It’s early February and families all over Washington are gearing up for mid-winter break, aka “ski week,” when we pile into the car and drive off for a week of skiing bliss, as sacred a tradition as the summer sojourn to the grandparents. Unfortunately, many of the state’s school systems plan to abolish midwinter break in 2013, in an effort to match national testing schedules. But don’t panic, I just spent a long weekend at Crystal Mountain with my two boys plus another family and couldn’t have been happier. Suddenly, those back-to-back three-day weekends aren’t looking so bad.
Crystal looks different when you stay over for the weekend. We linger longer at the Bullwheel, make time for the Snorting Elk and don’t worry when the sun descends behind High Campbell, our journey home requiring no more than careful steps across the snow to our hotel room. But staying on mountain really shines when you have the kids in tow. Gone is the early “wakeup, out the door” drill, the bane of every ‘tween or teen.
Kids also ski harder with more sleep, the back-to-back days also engender a certain ownership. Kids bond swiftly when sharing the ski hill for a few days, exemplified by our gaggle, four kids ages 7 to 11, who announced they were going to scoot up Gold Hills for a few more runs, as we parents settled into sunny après on the deck.
Decktop view in Crystal Mountain sunshine
So if you still consider a weekend spent at Crystal a glorified “staycation,” book some rooms this season and see how the mountain changes. Your kids will thank you for it, if you can ever get them off the hill!
The kids’ gear is strewn everywhere. The house needs cleaning. “Can we just relax today?” “It’s supposed to rain at Crystal.” There are so many excuses to skip a day of skiing and remain home, but no excuse resonates like the threat of bad weather. And no weather term puts fear in the skier like “inversion,” when lower elevations and cool and temperatures swell above. This was how I was feeling a couple of weeks ago when starting out for Crystal. Friends had already bailed, and if I wasn’t locked into a commitment to drive a good friend and her son I may have done the same. Will I never learn?
The sunrise (see image) driving to the resort was the first sign that we might not be skiing in rain as predicted, the gorgeous flag of vibrant hues wrapping the Mountain. On slope, the sky remained dry, a few flakes sauntered down and the sun popped out for awhile, revealing Rainier and Adams. The warm temperatures softened the snow just right and the I-word stayed away until late in the afternoon, within an hour of last runs.
Of course all this inversion talk is so old news as I write, when the powder alert announced cool temps and another 5 inches of fresh stuff, i.e. POWDER! And while it’s too early to declare the 2011 sequel is showing in the NW theater again, signs are looking up for a great season.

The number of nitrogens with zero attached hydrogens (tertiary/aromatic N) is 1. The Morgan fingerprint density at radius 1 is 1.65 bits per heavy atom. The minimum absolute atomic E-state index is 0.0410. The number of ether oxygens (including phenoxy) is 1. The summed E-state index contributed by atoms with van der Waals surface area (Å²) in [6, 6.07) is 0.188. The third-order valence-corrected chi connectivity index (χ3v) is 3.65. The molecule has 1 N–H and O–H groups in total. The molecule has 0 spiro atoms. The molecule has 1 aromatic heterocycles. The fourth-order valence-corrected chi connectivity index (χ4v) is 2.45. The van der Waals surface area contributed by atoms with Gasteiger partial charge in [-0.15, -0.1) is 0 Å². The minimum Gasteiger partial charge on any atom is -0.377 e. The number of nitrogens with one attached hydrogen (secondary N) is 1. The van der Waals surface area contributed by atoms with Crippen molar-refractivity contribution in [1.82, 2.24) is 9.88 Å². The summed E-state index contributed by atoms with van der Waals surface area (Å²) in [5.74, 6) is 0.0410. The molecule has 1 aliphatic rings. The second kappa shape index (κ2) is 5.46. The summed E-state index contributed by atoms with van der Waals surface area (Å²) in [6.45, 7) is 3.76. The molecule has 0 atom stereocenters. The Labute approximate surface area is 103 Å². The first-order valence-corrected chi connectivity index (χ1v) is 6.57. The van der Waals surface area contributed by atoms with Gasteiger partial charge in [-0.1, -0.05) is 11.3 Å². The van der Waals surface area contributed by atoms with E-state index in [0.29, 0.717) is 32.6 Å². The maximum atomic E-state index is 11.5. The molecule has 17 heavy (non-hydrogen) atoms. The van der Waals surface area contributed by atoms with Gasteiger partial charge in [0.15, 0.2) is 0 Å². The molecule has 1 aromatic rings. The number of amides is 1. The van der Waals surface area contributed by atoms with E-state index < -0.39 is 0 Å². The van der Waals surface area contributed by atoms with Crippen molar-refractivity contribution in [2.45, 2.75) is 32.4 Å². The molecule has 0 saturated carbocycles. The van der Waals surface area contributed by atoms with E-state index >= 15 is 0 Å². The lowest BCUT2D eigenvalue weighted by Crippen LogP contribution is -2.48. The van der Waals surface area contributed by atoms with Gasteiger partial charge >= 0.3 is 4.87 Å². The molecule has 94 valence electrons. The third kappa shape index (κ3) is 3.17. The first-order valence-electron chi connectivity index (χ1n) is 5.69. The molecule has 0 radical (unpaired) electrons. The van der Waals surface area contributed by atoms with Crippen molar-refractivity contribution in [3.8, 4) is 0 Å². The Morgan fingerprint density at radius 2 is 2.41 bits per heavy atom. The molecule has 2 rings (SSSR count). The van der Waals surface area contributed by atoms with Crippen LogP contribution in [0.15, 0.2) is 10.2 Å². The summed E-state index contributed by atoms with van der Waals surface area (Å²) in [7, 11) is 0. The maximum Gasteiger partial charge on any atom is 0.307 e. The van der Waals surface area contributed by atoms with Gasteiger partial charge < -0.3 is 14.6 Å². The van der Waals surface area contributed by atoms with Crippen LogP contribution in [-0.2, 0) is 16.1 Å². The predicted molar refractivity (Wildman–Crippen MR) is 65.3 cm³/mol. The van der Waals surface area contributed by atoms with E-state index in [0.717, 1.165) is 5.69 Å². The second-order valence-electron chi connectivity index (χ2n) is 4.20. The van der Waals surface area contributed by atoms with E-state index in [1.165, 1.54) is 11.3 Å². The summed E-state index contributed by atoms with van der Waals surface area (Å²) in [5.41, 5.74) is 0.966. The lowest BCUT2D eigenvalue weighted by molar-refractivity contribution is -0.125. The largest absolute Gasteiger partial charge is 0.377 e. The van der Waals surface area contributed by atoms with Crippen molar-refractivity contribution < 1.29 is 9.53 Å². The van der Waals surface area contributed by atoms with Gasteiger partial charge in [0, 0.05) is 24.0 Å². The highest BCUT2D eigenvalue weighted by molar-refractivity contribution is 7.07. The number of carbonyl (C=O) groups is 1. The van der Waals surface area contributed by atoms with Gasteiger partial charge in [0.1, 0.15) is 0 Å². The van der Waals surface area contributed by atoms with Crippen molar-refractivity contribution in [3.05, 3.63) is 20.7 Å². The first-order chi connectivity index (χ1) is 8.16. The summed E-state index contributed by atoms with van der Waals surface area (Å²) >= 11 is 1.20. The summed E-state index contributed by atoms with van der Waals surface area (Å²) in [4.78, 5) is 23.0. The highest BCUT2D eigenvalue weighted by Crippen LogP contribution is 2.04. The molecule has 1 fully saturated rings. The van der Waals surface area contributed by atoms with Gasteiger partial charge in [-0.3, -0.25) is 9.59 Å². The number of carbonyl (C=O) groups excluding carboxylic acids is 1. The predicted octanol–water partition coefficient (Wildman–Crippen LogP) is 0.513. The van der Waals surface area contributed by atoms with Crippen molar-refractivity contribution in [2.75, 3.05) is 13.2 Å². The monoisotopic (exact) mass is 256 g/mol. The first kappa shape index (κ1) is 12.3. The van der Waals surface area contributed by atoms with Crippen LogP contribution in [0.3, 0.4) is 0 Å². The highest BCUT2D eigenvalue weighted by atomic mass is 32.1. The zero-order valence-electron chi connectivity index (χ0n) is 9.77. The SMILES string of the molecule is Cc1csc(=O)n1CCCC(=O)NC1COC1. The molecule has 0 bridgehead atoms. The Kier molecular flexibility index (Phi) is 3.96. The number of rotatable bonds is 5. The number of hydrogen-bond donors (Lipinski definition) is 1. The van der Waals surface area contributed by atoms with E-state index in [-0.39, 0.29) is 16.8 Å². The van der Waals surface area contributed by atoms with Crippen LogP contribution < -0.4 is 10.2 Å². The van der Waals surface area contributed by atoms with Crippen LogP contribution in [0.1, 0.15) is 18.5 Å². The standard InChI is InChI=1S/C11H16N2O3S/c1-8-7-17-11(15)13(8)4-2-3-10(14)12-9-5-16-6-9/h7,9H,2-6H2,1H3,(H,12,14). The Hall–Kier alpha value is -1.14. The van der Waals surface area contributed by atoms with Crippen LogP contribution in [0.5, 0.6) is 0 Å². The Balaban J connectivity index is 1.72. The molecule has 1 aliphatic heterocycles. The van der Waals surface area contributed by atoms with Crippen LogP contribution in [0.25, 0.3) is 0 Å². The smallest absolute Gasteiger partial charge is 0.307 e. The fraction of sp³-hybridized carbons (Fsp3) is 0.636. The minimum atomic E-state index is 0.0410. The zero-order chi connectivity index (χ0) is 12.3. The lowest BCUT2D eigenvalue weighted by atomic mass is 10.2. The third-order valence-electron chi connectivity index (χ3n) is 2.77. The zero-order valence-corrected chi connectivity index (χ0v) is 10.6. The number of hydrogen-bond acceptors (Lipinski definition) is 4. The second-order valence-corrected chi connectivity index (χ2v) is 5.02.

As for finding excuses to skip a ski day? Consider them as full of holes as the weather report.
As the holidaze comes to an end, I’m still dreaming. December 25th may have passed, but I resolve in 2012 to dream big, so how ‘bout (queue the orchestra) dreaming of a white six months. Six months, you say? Wasn’t that you skiing seven months ago under the rockets red glare on July 4th?! So why not dream big again this year. But let’s ignore fresh tracks in June for a moment, and concentrate on January, because the weather forecast looks very sweet indeed for Crystal Mountain.
As you can see from the photograph, Crystal remains front and center in my house throughout the holiday, when my growing boys invariably unwrap new ski boots, the texts, tweets and Facebook messages invariably ask who’s heading to the hill and when, and I wonder if my absence during the frenzied wrapping/baking days would be noticed by anyone or, to be honest, my wife, should I chose to practice carving the turkey or ham by carving a few turns in the Green Valley. I would have been crazy not to trade blade for ski edge this Thanksgiving, when another early snow dump had people buzzing about “Wicked Crazy Snow Year – The Sequel.”
But now it’s January, the snow is flying and the texts and posts are already screaming about the great skiing and snowboarding at Crystal. Our toy Crystal gondola may be stowed in newspaper awaiting its cable over the village come next December but no problem, because I’m planning to make the real Mt. Rainier Gondola my second home for a few months.
So stay tuned. I’m psyched to use this blog as a forum to profile some of the characters who devote their lives to making Crystal our Cascades playground, share some tales from the slopes, and pass along insights and highlights celebrating why Crystal Mountain is a dream of a ski area.